Colorado marks 5 years since floods left trail of destruction

BOULDER COUNTY, Colo. -- This week marks five years since historic and deadly flooding devastated parts of Colorado.

The storm remains one of the costliest and most damaging weather events in the state's history.

A week of heavy rain and flooding impacted two dozen counties, destroying more than 1,800 homes and causing more than $3.9 billion in damages.

Boulder County recorded the highest rainfall totals during the storm, with gauges topping off at 18 inches.

Nearly a foot of rain fell in portions of Larimer, Weld, Denver and Adams counties. Evacuation notices were issued for places such as Commerce City.

Eight people died in the flooding, including four in Boulder County, two in El Paso County and one each in Larimer and Clear Creek counties.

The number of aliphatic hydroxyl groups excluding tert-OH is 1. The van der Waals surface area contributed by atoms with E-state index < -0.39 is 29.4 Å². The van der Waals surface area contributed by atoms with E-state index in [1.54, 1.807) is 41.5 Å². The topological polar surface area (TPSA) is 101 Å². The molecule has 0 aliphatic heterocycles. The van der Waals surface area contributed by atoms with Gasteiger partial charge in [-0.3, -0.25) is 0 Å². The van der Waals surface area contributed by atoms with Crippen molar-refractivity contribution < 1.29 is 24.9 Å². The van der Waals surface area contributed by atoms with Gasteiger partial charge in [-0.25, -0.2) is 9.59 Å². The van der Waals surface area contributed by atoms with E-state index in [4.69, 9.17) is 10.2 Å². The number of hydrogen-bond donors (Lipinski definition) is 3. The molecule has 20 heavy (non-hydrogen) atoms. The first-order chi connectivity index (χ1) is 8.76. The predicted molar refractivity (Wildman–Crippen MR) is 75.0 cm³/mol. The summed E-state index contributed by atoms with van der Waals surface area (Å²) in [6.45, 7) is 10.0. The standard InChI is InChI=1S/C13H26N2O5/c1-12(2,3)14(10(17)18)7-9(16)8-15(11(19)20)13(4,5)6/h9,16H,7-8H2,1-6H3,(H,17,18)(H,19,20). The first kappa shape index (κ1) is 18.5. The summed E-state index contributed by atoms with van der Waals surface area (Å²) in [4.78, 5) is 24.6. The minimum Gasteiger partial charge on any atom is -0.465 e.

Gov. John Hickenlooper addressed the ongoing recovery process earlier this week.

"You'll always remember," he said in Lyons. "All these broken roads and bridges. But you didn't see a single broken spirit."

Five years later, the recovery and rebuilding continues. Popular trails such as Young Gulch Trail near Fort Collins remain closed as volunteers work to restore it.

Some roads also continue to be a work in progress.

The Colorado Department of Transportation has a handful of projects and plans for the future to survive a similar storm.

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